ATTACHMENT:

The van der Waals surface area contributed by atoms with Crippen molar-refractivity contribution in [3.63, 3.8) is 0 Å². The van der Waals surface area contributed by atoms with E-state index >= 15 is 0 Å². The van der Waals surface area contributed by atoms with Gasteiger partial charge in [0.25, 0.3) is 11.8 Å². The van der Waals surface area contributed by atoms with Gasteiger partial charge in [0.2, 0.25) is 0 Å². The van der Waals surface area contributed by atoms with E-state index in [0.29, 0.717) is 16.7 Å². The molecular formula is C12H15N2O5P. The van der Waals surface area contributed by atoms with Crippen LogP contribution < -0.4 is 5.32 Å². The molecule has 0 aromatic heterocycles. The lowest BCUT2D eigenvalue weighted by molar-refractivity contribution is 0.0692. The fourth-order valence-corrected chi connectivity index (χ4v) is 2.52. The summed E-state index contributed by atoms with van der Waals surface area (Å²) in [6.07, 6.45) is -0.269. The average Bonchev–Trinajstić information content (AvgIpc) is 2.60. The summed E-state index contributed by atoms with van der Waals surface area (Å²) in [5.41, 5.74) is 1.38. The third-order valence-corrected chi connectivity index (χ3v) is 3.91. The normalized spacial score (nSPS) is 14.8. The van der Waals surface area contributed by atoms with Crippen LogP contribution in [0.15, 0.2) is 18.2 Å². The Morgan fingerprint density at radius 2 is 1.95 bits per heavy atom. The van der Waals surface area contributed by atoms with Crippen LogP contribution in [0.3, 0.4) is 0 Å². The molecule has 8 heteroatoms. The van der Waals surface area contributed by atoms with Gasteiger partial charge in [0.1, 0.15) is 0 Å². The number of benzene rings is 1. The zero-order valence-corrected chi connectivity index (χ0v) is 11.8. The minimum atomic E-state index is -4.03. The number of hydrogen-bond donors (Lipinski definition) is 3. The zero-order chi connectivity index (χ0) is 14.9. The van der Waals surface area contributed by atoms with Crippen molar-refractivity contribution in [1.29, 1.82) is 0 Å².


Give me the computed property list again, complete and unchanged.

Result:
The van der Waals surface area contributed by atoms with Crippen molar-refractivity contribution in [3.63, 3.8) is 0 Å². The van der Waals surface area contributed by atoms with E-state index >= 15 is 0 Å². The van der Waals surface area contributed by atoms with Gasteiger partial charge in [0.25, 0.3) is 11.8 Å². The van der Waals surface area contributed by atoms with Gasteiger partial charge in [0.2, 0.25) is 0 Å². The van der Waals surface area contributed by atoms with E-state index in [0.29, 0.717) is 16.7 Å². The molecular formula is C12H15N2O5P. The van der Waals surface area contributed by atoms with Crippen LogP contribution < -0.4 is 5.32 Å². The molecule has 0 aromatic heterocycles. The lowest BCUT2D eigenvalue weighted by molar-refractivity contribution is 0.0692. The fourth-order valence-corrected chi connectivity index (χ4v) is 2.52. The summed E-state index contributed by atoms with van der Waals surface area (Å²) in [6.07, 6.45) is -0.269. The average Bonchev–Trinajstić information content (AvgIpc) is 2.60. The summed E-state index contributed by atoms with van der Waals surface area (Å²) in [5.41, 5.74) is 1.38. The third-order valence-corrected chi connectivity index (χ3v) is 3.91. The normalized spacial score (nSPS) is 14.8. The van der Waals surface area contributed by atoms with Crippen LogP contribution in [0.15, 0.2) is 18.2 Å². The Morgan fingerprint density at radius 2 is 1.95 bits per heavy atom. The van der Waals surface area contributed by atoms with Crippen LogP contribution in [0.3, 0.4) is 0 Å². The molecule has 8 heteroatoms. The van der Waals surface area contributed by atoms with Gasteiger partial charge in [0.1, 0.15) is 0 Å². The number of benzene rings is 1. The zero-order valence-corrected chi connectivity index (χ0v) is 11.8. The minimum atomic E-state index is -4.03. The number of hydrogen-bond donors (Lipinski definition) is 3. The zero-order chi connectivity index (χ0) is 14.9. The van der Waals surface area contributed by atoms with Crippen molar-refractivity contribution in [1.29, 1.82) is 0 Å².